In God’s Image and Likeness: an Interview with Author Jeffrey M. Bradshaw, Part 4

Part 4


[David] You make some interesting comments in your Preface regarding the opinion of many people in modern society concerning Mormonism, which would presumably apply to the Book of Moses as well. Specifically, that Mormons seem to be a very superstitious people from the perspective of our modern, scientific world, with our beliefs based, as author J. Hannay once charged, on “the absurdity of seeing visions in the age of railways.” The Book of Moses, I would think, would be a prime example of this supposed fault: a book produced in modern times that contains a very traditional view of the Creation, very literal descriptions of Satan and of God’s corporeality, etc. It has a number of visions in which Moses and Enoch actually see God. It contains quite fanciful accounts of the Earth speaking and mourning and even God himself weeping. Do these elements and others in the Book of Moses lend support to a negative perception of Mormonism as outdated and what Mormons say as “mostly nonsense”? What weight should Latter-day Saints place on the Book of Moses as a part of their personal beliefs?

[Dr. Jeff Bradshaw] Our acceptance of the book of Moses as part of the LDS scriptural canon and, more generally, the premise that the Joseph Smith Translation of the Bible might contain something more than a naïve personal update on passages that perplexed the Prophet has not only been a source of amusement for many non-Mormons, but also has drawn criticism from some within the tradition of the Restoration. Consider the following quotation from former Community of Christ President W. Grant McMurray who, in a 2006 address to the John Whitmer Historical Association, said:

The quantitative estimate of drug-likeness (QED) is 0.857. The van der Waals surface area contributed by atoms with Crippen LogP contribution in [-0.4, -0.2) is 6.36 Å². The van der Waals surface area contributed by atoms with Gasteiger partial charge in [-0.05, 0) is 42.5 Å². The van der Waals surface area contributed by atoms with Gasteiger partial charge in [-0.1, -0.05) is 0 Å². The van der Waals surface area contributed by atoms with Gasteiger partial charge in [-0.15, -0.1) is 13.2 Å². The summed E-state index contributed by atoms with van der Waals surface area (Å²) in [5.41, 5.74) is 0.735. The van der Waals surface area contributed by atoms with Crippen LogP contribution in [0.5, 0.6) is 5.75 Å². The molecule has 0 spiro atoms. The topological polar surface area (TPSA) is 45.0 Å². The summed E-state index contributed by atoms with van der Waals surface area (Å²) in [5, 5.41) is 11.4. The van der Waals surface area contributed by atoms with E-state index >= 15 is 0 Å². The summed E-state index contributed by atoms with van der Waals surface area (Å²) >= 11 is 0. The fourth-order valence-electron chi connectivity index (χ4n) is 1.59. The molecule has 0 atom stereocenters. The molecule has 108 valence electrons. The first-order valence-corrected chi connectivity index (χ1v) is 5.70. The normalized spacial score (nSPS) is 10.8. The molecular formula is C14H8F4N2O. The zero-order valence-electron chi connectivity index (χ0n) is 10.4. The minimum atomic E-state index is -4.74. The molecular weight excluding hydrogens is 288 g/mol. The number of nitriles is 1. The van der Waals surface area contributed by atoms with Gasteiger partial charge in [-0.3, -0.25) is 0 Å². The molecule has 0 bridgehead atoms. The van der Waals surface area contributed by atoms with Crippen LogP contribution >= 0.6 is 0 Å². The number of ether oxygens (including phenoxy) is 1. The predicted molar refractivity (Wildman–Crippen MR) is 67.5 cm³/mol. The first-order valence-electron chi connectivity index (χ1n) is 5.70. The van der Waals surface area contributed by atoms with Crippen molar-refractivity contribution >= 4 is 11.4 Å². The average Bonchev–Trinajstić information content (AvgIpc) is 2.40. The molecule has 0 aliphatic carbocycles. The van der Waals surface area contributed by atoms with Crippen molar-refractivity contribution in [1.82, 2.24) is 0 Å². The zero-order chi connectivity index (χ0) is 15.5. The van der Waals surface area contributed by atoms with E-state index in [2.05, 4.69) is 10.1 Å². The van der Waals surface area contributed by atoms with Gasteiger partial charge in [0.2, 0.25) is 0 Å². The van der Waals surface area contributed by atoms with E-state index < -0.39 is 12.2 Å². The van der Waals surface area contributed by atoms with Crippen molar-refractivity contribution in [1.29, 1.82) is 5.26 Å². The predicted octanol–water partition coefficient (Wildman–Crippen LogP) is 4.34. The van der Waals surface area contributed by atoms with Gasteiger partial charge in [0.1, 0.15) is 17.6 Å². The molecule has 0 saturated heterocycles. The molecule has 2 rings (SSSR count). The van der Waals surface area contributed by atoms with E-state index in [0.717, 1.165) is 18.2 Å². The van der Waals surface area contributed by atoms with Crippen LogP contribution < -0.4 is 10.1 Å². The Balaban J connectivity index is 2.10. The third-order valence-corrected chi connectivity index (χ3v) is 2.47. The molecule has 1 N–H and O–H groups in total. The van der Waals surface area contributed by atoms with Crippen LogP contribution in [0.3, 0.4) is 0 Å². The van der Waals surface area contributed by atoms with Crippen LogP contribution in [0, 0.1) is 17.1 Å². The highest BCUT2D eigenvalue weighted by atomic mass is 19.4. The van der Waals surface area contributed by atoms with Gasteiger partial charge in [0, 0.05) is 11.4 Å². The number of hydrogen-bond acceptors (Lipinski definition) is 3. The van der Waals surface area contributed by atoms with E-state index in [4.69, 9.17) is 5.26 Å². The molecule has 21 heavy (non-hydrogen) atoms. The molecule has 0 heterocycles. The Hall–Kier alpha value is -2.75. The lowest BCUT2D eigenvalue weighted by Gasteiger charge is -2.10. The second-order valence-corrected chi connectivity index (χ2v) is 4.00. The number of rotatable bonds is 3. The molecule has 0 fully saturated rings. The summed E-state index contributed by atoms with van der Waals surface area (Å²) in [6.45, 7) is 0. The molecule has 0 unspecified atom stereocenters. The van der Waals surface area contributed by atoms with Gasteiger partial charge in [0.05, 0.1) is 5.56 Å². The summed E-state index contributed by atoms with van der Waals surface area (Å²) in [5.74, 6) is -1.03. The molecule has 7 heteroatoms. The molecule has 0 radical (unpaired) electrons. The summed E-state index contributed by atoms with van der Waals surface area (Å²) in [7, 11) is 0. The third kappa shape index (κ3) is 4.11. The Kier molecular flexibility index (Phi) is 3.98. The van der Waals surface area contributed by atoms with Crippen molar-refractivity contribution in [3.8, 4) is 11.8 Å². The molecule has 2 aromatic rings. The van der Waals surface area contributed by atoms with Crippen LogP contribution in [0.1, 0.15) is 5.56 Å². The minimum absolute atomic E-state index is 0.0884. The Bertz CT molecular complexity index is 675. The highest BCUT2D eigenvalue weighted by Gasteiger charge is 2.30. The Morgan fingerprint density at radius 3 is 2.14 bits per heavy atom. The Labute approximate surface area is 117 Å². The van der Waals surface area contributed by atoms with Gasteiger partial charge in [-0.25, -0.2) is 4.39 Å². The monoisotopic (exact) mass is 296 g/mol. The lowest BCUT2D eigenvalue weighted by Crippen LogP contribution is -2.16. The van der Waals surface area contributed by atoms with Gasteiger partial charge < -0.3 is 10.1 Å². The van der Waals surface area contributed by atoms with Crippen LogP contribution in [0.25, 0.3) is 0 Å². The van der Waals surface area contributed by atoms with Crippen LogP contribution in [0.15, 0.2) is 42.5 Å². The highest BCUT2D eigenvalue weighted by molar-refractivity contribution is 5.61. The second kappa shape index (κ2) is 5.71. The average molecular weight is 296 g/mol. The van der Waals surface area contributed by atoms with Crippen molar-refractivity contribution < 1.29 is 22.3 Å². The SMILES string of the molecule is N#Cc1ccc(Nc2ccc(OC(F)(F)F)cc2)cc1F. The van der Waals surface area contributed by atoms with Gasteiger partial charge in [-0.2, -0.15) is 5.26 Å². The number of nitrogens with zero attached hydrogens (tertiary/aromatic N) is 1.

I grew up being taught that not only did we have the original church restored, but we were also given the Bible in its perfected, pristine form resulting from Joseph Smith’s call to translate it under the influence of the Holy Spirit. We have known for decades that it is not a restoration of the original text. That would be even more compelling a statement if there were such a thing as an original text of the Bible. What we do have is a theological commentary by Joseph Smith, demonstrably incomplete, that got some of the most significant scriptural language, particularly the theology of grace so beautifully expressed in the Pauline letters and butchered in the Inspired Version. It is time to identify it properly as a product of Joseph Smith’s fertile and creative mind. I have not preached from it for decades. There are many fine versions available based on current scholarship and with poetic and literary power. The Inspired Version should have no standing as an authoritative Biblical version for the Church (quoted in Richard G. Moore, Know Your Religions Volume 2: A Comparative Look at Mormonism and the Community of Christ, Orem, UT: Millennial Press, pp. 111-112).

While recognizing that the above statement of President McMurray does not represent the view of all members of the Community of Christ, still it expresses the view of many people today.

[David] What are some of the opinions expressed in current scholarship, both LDS and non-LDS, concerning the Book of Moses and its value?